Maryland Association of Counties Director Michael Sanderson left little doubt in his Spy interview regarding the level of concern for funding Blueprint – and fiscal year 2024 begins July 1.
Too many students had been underperforming on standardized state testing in Maryland. In 2016 William “Brit” Kirwan, former Chancellor of the University System of Maryland, was appointed chair of the commission charged with “assessing Maryland’s Pre-K – 12 education system and making policy and resource recommendations to ensure that Maryland children achieve at the level of students in the world’s best performing school systems.”
Thousands marched in Annapolis in support of proposals offered by the Commission on Excellence and Innovation in Education in 2019. And in 2020 the Blueprint for Maryland’s Future was passed by the General Assembly, vetoed by the governor, and then passed without his signature in 2021. Governor Hogan believed these efforts to be “good and worthwhile,” but the Blueprint wouldn’t be funded without a plan to pay for it.
COVID had taken a toll; but federal funds would become a primary, if temporary, source of revenue, and by fiscal year 2022 the state’s structural deficit had become “a long-term structural surplus” with rainy day funds at a level never seen before. Governor Hogan’s funding for K-12 education of $8.15 billion and $1 billion for school construction for fiscal year 2023 was welcomed.
Upon taking office on January 17, 2023, Governor Wes Moore discovered an unexpected level of “rainy day funds.” With federal funds remaining the state’s largest share of general fund revenues and Blueprint approved for funding in fiscal year 2023, our fiscal year 2024 budget includes $8.8 billion for PreK-12 education, $1.1 billion for school construction, and an additional $600 million for Blueprint funding.
There were suggestions of cost increases averaging 2.9 percent, but counties had understandably been frustrated by not knowing what to expect. They had a better idea of funding with detailed tables provided, but county budgets would be determined only once counties and schools worked together to determine missions most suitable for their districts.
As Thomas Porter, Kent County Public Schools Assistant Coordinator for Accountability and Implementation advised, “There are mandates, but we do have flexibility. Plans must be tailored to meet the needs within each jurisdiction.” Each jurisdiction also has a template for submitting their Blueprint implementation plan.” The next plan will be submitted on March 14, 2024, and will focus upon fiscal years 2025 through 2027.
As Talbot, Kent, and Caroline had been identified as counties that could receive less state funding, Talbot County’s positive experience seemed worth sharing, Pupil numbers and local tax rates remain factors in the funding equation; but with Blueprint’s goal of promoting equality in education, county wealth has also become a factor.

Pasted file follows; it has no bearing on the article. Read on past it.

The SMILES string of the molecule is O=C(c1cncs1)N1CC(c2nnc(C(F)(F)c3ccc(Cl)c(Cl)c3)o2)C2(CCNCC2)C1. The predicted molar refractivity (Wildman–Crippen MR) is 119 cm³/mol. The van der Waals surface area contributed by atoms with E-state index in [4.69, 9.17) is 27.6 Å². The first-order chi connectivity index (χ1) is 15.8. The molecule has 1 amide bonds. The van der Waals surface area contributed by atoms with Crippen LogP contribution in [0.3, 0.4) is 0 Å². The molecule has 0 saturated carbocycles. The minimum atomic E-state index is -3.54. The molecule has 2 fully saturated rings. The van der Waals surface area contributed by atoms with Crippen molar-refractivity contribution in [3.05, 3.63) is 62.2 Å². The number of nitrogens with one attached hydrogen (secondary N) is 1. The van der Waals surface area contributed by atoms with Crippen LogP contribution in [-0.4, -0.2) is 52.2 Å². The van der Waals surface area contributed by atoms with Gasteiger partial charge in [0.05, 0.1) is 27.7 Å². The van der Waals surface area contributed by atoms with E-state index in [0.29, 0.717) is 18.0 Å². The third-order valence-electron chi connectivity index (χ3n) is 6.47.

A brief (and appreciated) reference to “trial by fire” followed the approval of Talbot County’s fiscal year 2024 budget, and expressions of relief and gratitude have since prevailed. Education expenses are up 8% ($46,9 to $50.9 million), but general fund expenditures for fiscal year 2024 are up 14.3% overall. On the revenue side, there’s also three times more state funding for education. That $3.9 million not only covers most of the increase in education spending, education has become a slightly smaller share of the county’s general fund.
We might wonder if this effort is worthwhile. Teachers may be leaving the profession, but salaries would seem to be competitive in Maryland. They’re lower in Delaware, West Virginia, and Virginia, but higher in Pennsylvania and New Jersey.
Maryland has also been identified as one of our nation’s wealthiest states – first place for highest household income according to the 2020 Census, and 10th for per capita income in 2022, according to the Bureau of Economic Analysis. Also ranked 14th for spending on education, there could be room for improvement.
Expanding early childhood education remains a priority, and providing all children the opportunity to reach their full promise and potential, ensuring college and career readiness, providing resources for children in need, and retaining quality teachers and staff are all “pillars” of the Blueprint for America’s Future.
As Governor Moore reminded us, “The principles of the Blueprint are smart, and they are right. We have to make sure that we are providing a world class education for all of our students.” He also recognizes that “education is central to providing an economy that works,” and “the way it is funded has to be sustainable.”
Federal funds are 31% of Maryland’s current general fund revenues, down slightly since fiscal year 2021. Income taxes are generally the state’s primary source of revenue. They will be again, and Governor Wes Moore appreciates Maryland’s AAA bond rating. Debt service is just 1.7% of Maryland’s general fund, and with revenue estimates updated, the reserve amount became larger in the amended fiscal year 2024 budget.
Federal debt was not only justified to sustain our population during a pandemic, it has allowed us to move forward and reminded us that we are in this together. We’re not only likely to hear fewer complaints for funding education without county input; more of us earning a living wage will reduce government spending, and consumer demand is the primary driver of our economy, That’s something to celebrate this week.
Carol Voyles is a graphic designer/illustrator who retired to the Eastern Shore and became interested in politics. She serves as communications chair for the Talbot County Democratic Forum and lives in Easton.